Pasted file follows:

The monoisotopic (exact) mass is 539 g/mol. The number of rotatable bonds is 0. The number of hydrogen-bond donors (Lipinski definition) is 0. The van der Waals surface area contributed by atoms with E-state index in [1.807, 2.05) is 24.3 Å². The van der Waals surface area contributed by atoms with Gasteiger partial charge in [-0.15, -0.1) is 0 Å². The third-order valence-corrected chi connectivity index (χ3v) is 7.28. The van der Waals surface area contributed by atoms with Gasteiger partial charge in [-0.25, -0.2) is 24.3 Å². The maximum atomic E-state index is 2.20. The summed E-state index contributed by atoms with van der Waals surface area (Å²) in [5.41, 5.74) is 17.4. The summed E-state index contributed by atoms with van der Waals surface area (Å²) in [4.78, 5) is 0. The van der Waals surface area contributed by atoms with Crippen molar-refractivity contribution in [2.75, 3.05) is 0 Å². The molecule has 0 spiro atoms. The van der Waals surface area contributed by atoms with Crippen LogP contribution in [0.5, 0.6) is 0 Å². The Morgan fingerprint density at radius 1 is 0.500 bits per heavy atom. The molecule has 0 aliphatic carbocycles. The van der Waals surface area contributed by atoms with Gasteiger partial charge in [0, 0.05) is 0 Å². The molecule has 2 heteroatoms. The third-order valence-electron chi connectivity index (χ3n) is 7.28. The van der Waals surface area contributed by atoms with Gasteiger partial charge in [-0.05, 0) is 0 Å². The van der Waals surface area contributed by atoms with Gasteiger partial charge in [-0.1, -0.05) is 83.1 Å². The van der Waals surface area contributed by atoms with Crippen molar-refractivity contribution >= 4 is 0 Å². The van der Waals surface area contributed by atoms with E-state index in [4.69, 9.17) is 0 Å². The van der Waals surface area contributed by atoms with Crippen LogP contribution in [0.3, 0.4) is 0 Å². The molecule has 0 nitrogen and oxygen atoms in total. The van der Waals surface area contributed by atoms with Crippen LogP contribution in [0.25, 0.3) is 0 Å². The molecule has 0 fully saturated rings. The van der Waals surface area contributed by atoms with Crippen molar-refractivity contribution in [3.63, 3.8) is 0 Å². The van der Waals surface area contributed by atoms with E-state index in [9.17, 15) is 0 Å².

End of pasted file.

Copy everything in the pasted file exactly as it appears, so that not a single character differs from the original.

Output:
The monoisotopic (exact) mass is 539 g/mol. The number of rotatable bonds is 0. The number of hydrogen-bond donors (Lipinski definition) is 0. The van der Waals surface area contributed by atoms with E-state index in [1.807, 2.05) is 24.3 Å². The van der Waals surface area contributed by atoms with Gasteiger partial charge in [-0.15, -0.1) is 0 Å². The third-order valence-corrected chi connectivity index (χ3v) is 7.28. The van der Waals surface area contributed by atoms with Gasteiger partial charge in [-0.25, -0.2) is 24.3 Å². The maximum atomic E-state index is 2.20. The summed E-state index contributed by atoms with van der Waals surface area (Å²) in [5.41, 5.74) is 17.4. The summed E-state index contributed by atoms with van der Waals surface area (Å²) in [4.78, 5) is 0. The van der Waals surface area contributed by atoms with Crippen molar-refractivity contribution in [2.75, 3.05) is 0 Å². The molecule has 0 spiro atoms. The van der Waals surface area contributed by atoms with Crippen LogP contribution in [0.5, 0.6) is 0 Å². The Morgan fingerprint density at radius 1 is 0.500 bits per heavy atom. The molecule has 0 aliphatic carbocycles. The van der Waals surface area contributed by atoms with Gasteiger partial charge in [0, 0.05) is 0 Å². The molecule has 2 heteroatoms. The third-order valence-electron chi connectivity index (χ3n) is 7.28. The van der Waals surface area contributed by atoms with Gasteiger partial charge in [-0.05, 0) is 0 Å². The van der Waals surface area contributed by atoms with Gasteiger partial charge in [-0.1, -0.05) is 83.1 Å². The van der Waals surface area contributed by atoms with Crippen molar-refractivity contribution >= 4 is 0 Å². The van der Waals surface area contributed by atoms with E-state index in [4.69, 9.17) is 0 Å². The van der Waals surface area contributed by atoms with Crippen LogP contribution in [0.3, 0.4) is 0 Å². The molecule has 0 nitrogen and oxygen atoms in total. The van der Waals surface area contributed by atoms with Crippen LogP contribution in [0.25, 0.3) is 0 Å². The molecule has 0 fully saturated rings. The van der Waals surface area contributed by atoms with Crippen molar-refractivity contribution in [3.63, 3.8) is 0 Å². The van der Waals surface area contributed by atoms with E-state index in [9.17, 15) is 0 Å².